The Black Generation Gap
Are young African Americans naive about racism or more confident than their elders? In an excerpt from his latest book, The End of Anger, best-selling author Ellis Cose examines attitudes across generations.
During a long conversation, I asked psychologist and Columbia University Provost Claude Steele whether the perceptions of young, ambitious blacks had fundamentally changed since the early 1990s, when I wrote The Rage of a Privileged Class. The well-credentialed African-American achievers I interviewed for Rage were often fuming. They feared they would never be permitted to breach America's glass ceiling, no matter how talented they were or how hard they worked. Young blacks now, I suggested, were less likely to feel that way.
Steele was not sure but said, in essence, that different generations quite naturally experienced the world in different ways: "You are formed in an era, and it gives you the lenses through which you see things."
I was not making idle conversation. Months of sifting through data had convinced me that today's African-American achievers are significantly more hopeful than their parents. They are more likely to believe the American promise, and less likely to see barriers blocking their way.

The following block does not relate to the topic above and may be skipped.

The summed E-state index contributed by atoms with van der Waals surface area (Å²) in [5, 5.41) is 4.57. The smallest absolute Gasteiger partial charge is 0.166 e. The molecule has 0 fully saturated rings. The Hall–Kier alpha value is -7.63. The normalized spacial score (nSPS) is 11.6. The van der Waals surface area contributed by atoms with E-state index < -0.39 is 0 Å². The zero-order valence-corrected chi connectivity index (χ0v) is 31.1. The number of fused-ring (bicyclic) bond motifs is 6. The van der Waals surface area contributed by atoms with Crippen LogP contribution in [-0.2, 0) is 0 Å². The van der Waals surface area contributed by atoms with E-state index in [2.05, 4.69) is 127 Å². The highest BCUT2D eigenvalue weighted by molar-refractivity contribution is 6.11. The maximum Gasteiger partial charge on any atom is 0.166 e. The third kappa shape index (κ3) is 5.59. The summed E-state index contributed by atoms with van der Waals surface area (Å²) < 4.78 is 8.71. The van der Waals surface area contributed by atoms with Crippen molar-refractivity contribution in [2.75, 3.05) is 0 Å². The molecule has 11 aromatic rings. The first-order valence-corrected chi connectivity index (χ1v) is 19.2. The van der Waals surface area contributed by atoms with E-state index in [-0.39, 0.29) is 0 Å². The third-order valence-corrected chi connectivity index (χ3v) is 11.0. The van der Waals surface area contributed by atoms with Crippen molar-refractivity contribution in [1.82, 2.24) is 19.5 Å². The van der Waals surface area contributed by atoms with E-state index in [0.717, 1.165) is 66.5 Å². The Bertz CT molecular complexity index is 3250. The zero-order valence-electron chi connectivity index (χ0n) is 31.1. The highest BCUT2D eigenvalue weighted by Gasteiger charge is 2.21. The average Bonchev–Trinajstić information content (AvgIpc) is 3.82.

As part of my research for The End of Anger, I designed and administered two surveys. One was of African-American alumni of Harvard Business School, and the other of alumni of A Better Chance -- a program that sends talented people of color to some of the most selective secondary schools in the country.
As I studied the 500-plus questionnaires that people filled out at my request and reviewed the transcripts of the more than 200 interviews, I saw generational trends too strong to ignore. So I ended up dividing my respondents into generational cohorts. I designated blacks Gen 1 Fighters, Gen 2 Dreamers and Gen 3 Believers. I labeled their white counterparts Gen 1 Hostiles, Gen 2 Neutrals and Gen 3 Allies.
Generation 1, in my taxonomy, is the civil rights generation -- the generation of those who participated in or simply bore witness to the defining 20th-century battle for racial equality. It is the generation (born in 1944 or before) that forced modern-day America to acknowledge that blacks are real human beings.
They ushered in a new age, fighting not only on the civil rights battlefield but also in law firms, corporations and segregated communities. But in breaking through the walls that Jim Crow had built, they got scars, deep and painful, which left many of them unwilling to fully trust in the kindness and goodwill of whites.
Gen 2s (born between 1945 and 1969) did not, generally speaking, play a pivotal role in the civil rights movement. But they were, without question, the children of "the Dream." They took Martin Luther King Jr.'s words to heart and pushed America to make them come true. Gen 2 "Dreamers" were the first and second waves of African Americans to pour into universities, corporations and other institutions that previously excluded them. And many ran into a wall of prejudice once they arrived.